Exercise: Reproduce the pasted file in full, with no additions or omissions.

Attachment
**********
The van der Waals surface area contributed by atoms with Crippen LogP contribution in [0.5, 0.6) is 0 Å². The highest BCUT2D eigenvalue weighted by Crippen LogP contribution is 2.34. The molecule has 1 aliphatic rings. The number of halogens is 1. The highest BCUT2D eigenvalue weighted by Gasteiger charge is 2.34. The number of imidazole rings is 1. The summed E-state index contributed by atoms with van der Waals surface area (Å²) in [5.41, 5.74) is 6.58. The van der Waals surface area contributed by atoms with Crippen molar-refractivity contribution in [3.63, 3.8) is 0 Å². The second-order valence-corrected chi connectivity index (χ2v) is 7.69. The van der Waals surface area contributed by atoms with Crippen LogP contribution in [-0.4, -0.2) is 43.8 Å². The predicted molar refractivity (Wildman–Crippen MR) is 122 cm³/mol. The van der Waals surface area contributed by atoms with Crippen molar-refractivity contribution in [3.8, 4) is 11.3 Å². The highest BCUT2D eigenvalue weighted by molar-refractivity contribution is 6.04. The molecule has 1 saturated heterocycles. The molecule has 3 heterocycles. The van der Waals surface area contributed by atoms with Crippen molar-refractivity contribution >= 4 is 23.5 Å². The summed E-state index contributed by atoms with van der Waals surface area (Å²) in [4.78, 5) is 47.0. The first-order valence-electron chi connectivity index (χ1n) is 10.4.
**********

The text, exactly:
The van der Waals surface area contributed by atoms with Crippen LogP contribution in [0.5, 0.6) is 0 Å². The highest BCUT2D eigenvalue weighted by Crippen LogP contribution is 2.34. The molecule has 1 aliphatic rings. The number of halogens is 1. The highest BCUT2D eigenvalue weighted by Gasteiger charge is 2.34. The number of imidazole rings is 1. The summed E-state index contributed by atoms with van der Waals surface area (Å²) in [5.41, 5.74) is 6.58. The van der Waals surface area contributed by atoms with Crippen molar-refractivity contribution in [3.63, 3.8) is 0 Å². The second-order valence-corrected chi connectivity index (χ2v) is 7.69. The van der Waals surface area contributed by atoms with Crippen LogP contribution in [-0.4, -0.2) is 43.8 Å². The predicted molar refractivity (Wildman–Crippen MR) is 122 cm³/mol. The van der Waals surface area contributed by atoms with Crippen molar-refractivity contribution in [3.8, 4) is 11.3 Å². The highest BCUT2D eigenvalue weighted by molar-refractivity contribution is 6.04. The molecule has 1 saturated heterocycles. The molecule has 3 heterocycles. The van der Waals surface area contributed by atoms with Crippen molar-refractivity contribution >= 4 is 23.5 Å². The summed E-state index contributed by atoms with van der Waals surface area (Å²) in [4.78, 5) is 47.0. The first-order valence-electron chi connectivity index (χ1n) is 10.4.